The very common questions for everybody is visiting Athens are “Where to go” and “What to see”, undoubtfully, there are so many common answers for them. As it is so easy to do these questions, the answers are very complicated. Much depends on a number of factors such as:
- How long do you intend to stay in Athens?
- What season of the year are you gonna be there?
- Are you travelling with children or alone?
- Is it a cultural, historical or a simple visit?
- Or maybe is all the above?
It is obvious that, only you, can answer these questions. However, there is no way to give you the perfect answer to the question “What to visit in Athens” but we can point you the top 5 historical landmarks of the city, that you “must” see.
Ancient Greeks aimed at harmony between all aspects of life, religion, art, sports, entertainment, knowledge and always honored their heroes.
The Acropolis, is the most famous of historic sites in Greece and worldwide, is the symbol and the outstanding landmark of the city. The temple of Olympian Zeus, with the large surrounding area and the more recent Romans Emperor Hadrians Arch on one side, is a tribute to the father of all the ancient gods, Zeus himself. The Ancient Agora played an important role in everyday life in ancient Athens and the Theatre of Dionysus was the place where all the ancient dramas were applauded by the public in those times.
The theater of Dionysus is located on the south side of the Acropolis was the center of theatrical performances were held in ancient Athens. Celebrations dedicated to Dionysus -protector god of wine and scenic art- called “Great Dionysia” and were celebrated in late March or early April. There, all Athenian citizens attended theatrical competitions which had been financially sponsored by affluent citizens.The plays of Aeschylus, Sophocles, Eurypides and other famous writers were first played in this theatre. The ruins of an ancient temple of Dionysus are situated in front of the theatre, which obtained its final form at the end of the 4th century B.C.
Ancient Agora of Athens is the open space located northwest of the Acropolis. In ancient times it was an administrative, philosophical, educational, social, cultural and especially the economical downtown. Ancient Agora crossed by the Panathenean street which was passed by the great procession during the celebrations dedicated to Athena, protector goddess of the city. The Ancient Agora, includes a complex structure of buildings and temples, such as the temple of god Hephaestus, the Vouleftirion, the Tholos, where the great politicians of the city met to discuss matters of Athenian democracy, and where the weights and the measures for commercial use were kept. In Roman times, the temple of Mars was added. The reconstructed Attalus Stoa, built by king Pergamus in the 2nd century B.C. operates as a museum, with the entrance from Adrianou street.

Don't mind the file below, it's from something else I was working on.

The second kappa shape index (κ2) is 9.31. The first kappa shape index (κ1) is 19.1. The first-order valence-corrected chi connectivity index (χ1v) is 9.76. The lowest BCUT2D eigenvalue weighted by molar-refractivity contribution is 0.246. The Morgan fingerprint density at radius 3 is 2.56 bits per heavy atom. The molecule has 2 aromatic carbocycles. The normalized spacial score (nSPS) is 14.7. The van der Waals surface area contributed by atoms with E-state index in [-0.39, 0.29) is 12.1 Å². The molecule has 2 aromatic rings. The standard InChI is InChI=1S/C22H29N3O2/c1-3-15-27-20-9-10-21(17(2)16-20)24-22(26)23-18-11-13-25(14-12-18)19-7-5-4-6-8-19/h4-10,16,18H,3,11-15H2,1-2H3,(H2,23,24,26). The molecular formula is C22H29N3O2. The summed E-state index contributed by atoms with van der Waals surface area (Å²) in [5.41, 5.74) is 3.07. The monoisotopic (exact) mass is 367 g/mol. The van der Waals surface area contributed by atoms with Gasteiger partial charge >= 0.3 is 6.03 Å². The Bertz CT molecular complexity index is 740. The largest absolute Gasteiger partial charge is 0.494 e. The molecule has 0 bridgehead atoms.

Hadrian’s Arch is located in the northwest side of the temple of Zeus, was built in 131-132 A.D. by the Athenians as a triumphal arch in honor of the great Roman Emperor Hadrian, benefactor of the city. It was built on an ancient road that linked the city with the Holy Parilisia and constituted a milestone between the old and new city. The temple was manufactured from the famous marble of mount Penteli and still maintains all of its ancient glory.
The Temple of Olympian Zeus or Olympieio is an important temple in the center of Athens. Although the construction began in the 6th century BC, was not completed, till the years of the Roman Emperor Hadrian in the 2nd century AD . It was the largest temple in Greece during the Hellenistic and Roman times. The temple is dedicated to the father of all the ancient Greek gods, Zeus.
The Acropolis is not only the emblem of the city but also the most important ancient monument in the western world. The earliest finds, date back to Neolithic era (3500 BC). The area is a complex of temples built on a high rock structure, symbol of the Golden Age of Pericles. The main temple “Parthenon”, dedicated to the goddess of wisdom Athena – also protector goddess of the city- . The Acropolis rock is still considered as sacred ground and the Parthenon as a magnificent example of ancient Greek architecture and geometry. Through the centuries, the Acropolis and the temples of the ancient gods had a very stormy history. Some of them were transformed into Christian churches, the Holly rock was used as a fortress by the Turks and in the 19th century a large part of the Parthenon marbles were taken to Great Britain where they still remain. In fact, the Acropolis remains the most outstanding historic site in Athens.